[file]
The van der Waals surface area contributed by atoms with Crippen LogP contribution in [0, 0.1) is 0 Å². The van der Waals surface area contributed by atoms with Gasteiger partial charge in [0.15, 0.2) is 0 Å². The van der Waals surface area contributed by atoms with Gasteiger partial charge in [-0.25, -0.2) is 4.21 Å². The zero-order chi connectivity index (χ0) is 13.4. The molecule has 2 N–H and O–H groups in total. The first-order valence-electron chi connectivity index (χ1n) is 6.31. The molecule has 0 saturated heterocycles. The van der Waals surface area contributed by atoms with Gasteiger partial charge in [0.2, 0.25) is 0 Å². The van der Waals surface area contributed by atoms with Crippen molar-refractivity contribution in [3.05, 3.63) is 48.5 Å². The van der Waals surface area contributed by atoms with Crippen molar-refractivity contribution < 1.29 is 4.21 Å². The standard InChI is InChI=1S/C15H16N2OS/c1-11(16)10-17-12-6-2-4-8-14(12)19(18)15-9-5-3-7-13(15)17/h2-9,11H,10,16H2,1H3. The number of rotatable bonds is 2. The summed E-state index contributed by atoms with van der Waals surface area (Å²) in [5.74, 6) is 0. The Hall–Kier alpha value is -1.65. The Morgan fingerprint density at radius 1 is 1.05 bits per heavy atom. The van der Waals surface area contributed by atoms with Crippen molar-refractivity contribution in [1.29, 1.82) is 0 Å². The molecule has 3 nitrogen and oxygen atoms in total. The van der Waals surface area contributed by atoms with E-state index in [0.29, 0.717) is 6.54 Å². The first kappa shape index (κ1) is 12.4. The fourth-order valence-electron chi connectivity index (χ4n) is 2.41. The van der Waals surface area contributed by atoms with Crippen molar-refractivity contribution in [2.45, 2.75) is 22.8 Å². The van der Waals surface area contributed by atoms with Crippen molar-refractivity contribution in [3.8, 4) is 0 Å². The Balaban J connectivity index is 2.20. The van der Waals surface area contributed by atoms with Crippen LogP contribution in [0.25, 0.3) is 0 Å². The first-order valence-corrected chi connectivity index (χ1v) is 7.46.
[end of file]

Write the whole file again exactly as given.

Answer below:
The van der Waals surface area contributed by atoms with Crippen LogP contribution in [0, 0.1) is 0 Å². The van der Waals surface area contributed by atoms with Gasteiger partial charge in [0.15, 0.2) is 0 Å². The van der Waals surface area contributed by atoms with Gasteiger partial charge in [-0.25, -0.2) is 4.21 Å². The zero-order chi connectivity index (χ0) is 13.4. The molecule has 2 N–H and O–H groups in total. The first-order valence-electron chi connectivity index (χ1n) is 6.31. The molecule has 0 saturated heterocycles. The van der Waals surface area contributed by atoms with Gasteiger partial charge in [0.2, 0.25) is 0 Å². The van der Waals surface area contributed by atoms with Crippen molar-refractivity contribution in [3.05, 3.63) is 48.5 Å². The van der Waals surface area contributed by atoms with Crippen molar-refractivity contribution < 1.29 is 4.21 Å². The standard InChI is InChI=1S/C15H16N2OS/c1-11(16)10-17-12-6-2-4-8-14(12)19(18)15-9-5-3-7-13(15)17/h2-9,11H,10,16H2,1H3. The number of rotatable bonds is 2. The summed E-state index contributed by atoms with van der Waals surface area (Å²) in [5.74, 6) is 0. The Hall–Kier alpha value is -1.65. The Morgan fingerprint density at radius 1 is 1.05 bits per heavy atom. The van der Waals surface area contributed by atoms with Crippen molar-refractivity contribution in [1.29, 1.82) is 0 Å². The molecule has 3 nitrogen and oxygen atoms in total. The van der Waals surface area contributed by atoms with E-state index in [0.29, 0.717) is 6.54 Å². The first kappa shape index (κ1) is 12.4. The fourth-order valence-electron chi connectivity index (χ4n) is 2.41. The van der Waals surface area contributed by atoms with Crippen molar-refractivity contribution in [2.45, 2.75) is 22.8 Å². The van der Waals surface area contributed by atoms with Crippen molar-refractivity contribution in [3.8, 4) is 0 Å². The Balaban J connectivity index is 2.20. The van der Waals surface area contributed by atoms with Crippen LogP contribution in [0.25, 0.3) is 0 Å². The first-order valence-corrected chi connectivity index (χ1v) is 7.46.